And surprisingly, antibiotics are often substances that show potential. Although viruses are different to bacteria, they are sometimes also susceptible to antibiotics. The statement that antibiotics don’t work against viruses doesn’t apply 100% of the time.
For example, in response to the Zika crisis five or so years ago, an American study evaluated more than 2,000 drugs already approved by the US Food and Drug Administration to see if they could potentially be safely used in pregnancy against the virus. The study found that the antibiotic azithromycin could reduce the proliferation of the virus in the brains of unborn children, thus potentially protecting against microcephaly, a condition caused by the virus in newborns.
Separately, testing also showed that the antibiotic novobiocin had a strong antiviral effect against the Zika virus. And a 2016 drug-repurposing study conducted in Thailand identified minocycline as a promising antiviral drug against the dengue virus, with this antibiotic inhibiting the virus’s growth at various stages of its life cycle.
All of these studies gave us confidence that repurposing antibiotics as COVID treatments was a plausible idea.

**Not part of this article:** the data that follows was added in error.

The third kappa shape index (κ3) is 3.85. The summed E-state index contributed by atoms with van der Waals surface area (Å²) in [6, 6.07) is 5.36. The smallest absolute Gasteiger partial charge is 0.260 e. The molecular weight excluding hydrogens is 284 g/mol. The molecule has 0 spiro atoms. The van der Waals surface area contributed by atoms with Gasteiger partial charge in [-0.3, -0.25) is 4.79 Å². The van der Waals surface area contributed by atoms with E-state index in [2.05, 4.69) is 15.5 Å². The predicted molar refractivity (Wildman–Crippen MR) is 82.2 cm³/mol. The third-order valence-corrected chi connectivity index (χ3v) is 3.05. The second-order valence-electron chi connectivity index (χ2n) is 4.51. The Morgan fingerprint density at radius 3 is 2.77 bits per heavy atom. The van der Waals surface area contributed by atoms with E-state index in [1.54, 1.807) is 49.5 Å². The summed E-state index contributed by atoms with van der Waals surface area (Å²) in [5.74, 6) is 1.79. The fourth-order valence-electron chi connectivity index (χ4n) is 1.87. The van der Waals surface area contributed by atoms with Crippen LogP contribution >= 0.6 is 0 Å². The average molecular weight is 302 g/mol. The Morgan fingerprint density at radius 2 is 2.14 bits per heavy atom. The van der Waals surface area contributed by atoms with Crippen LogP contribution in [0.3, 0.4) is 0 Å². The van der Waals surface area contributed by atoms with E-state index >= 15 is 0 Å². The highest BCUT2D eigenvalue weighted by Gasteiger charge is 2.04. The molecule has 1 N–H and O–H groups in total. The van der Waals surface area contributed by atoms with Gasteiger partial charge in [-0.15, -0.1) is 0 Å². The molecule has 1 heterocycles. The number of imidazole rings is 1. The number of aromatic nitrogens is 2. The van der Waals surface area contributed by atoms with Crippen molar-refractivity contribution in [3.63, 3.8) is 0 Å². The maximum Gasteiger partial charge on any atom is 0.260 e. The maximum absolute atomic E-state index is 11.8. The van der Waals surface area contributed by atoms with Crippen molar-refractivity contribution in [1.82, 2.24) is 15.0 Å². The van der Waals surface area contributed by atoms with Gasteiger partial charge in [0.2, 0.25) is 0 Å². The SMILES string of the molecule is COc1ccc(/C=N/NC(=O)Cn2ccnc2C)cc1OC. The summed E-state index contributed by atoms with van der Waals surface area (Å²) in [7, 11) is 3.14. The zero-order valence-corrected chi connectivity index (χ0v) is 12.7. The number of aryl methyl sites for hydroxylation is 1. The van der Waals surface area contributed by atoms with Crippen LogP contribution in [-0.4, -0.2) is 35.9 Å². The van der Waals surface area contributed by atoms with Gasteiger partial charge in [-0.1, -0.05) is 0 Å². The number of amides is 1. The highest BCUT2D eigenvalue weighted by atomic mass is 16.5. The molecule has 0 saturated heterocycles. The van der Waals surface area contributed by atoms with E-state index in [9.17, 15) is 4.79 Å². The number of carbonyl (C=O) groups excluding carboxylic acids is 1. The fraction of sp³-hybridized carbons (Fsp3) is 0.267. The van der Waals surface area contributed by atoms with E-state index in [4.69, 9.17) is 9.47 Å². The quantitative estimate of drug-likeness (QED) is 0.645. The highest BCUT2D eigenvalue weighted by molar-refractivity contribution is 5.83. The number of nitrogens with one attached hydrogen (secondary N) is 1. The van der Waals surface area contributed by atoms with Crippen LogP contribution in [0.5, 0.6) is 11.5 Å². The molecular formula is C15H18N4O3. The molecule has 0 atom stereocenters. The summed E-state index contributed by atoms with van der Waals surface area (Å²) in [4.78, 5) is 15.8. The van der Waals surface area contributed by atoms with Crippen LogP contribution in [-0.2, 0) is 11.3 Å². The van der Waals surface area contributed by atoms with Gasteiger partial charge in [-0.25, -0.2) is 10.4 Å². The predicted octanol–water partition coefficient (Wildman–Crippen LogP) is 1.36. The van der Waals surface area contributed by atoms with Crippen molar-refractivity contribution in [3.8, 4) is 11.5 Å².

But why ceftazidime or cefepime?
Research had already shown that a number of antibiotics were good at stopping the coronavirus from reproducing in lab tests – including ceftazidime and others of the same class, which is known as “beta-lactams”. We, therefore, knew this drug class had potential.
And when we ran computer simulations of how ceftazidime and cefepime (another beta-lactam) would interact with the virus, they were both effective at disrupting its protease, a key enzyme the virus uses to reproduce.
Ceftazidime and cefepime are also broad-spectrum antibiotics that are widely used to treat critically ill patients who pick up infections in hospitals. As COVID patients often end up with other infections at the same time, we also thought these drugs might help badly ill patients by clearing other infections they might have, helping prevent conditions such as pneumonia.
However, it isn’t clear how much of the antibiotics’ effect in our Egyptian hospital study was down to clearing coinfections versus how much was due to them attacking the coronavirus directly. Indeed, the notion that beta-lactams have antiviral properties is based on computer simulations and lab experiments – it hasn’t been definitively proven.
Nevertheless, our work has made a good case that these drugs can fight the coronavirus. While we still need to use antibiotics carefully, they might therefore have a role to play against COVID in the future.
COVID is caused by a virus so why are researchers treating it with antibiotics?
The present article, COVID is caused by a virus so why are researchers treating it with antibiotics?, written by Mostafa Rateb, Lecturer in Drug Discovery, the University of the West of Scotland, was originally published at The Conversation and republished here at healthy life, with all credit to The Conversation.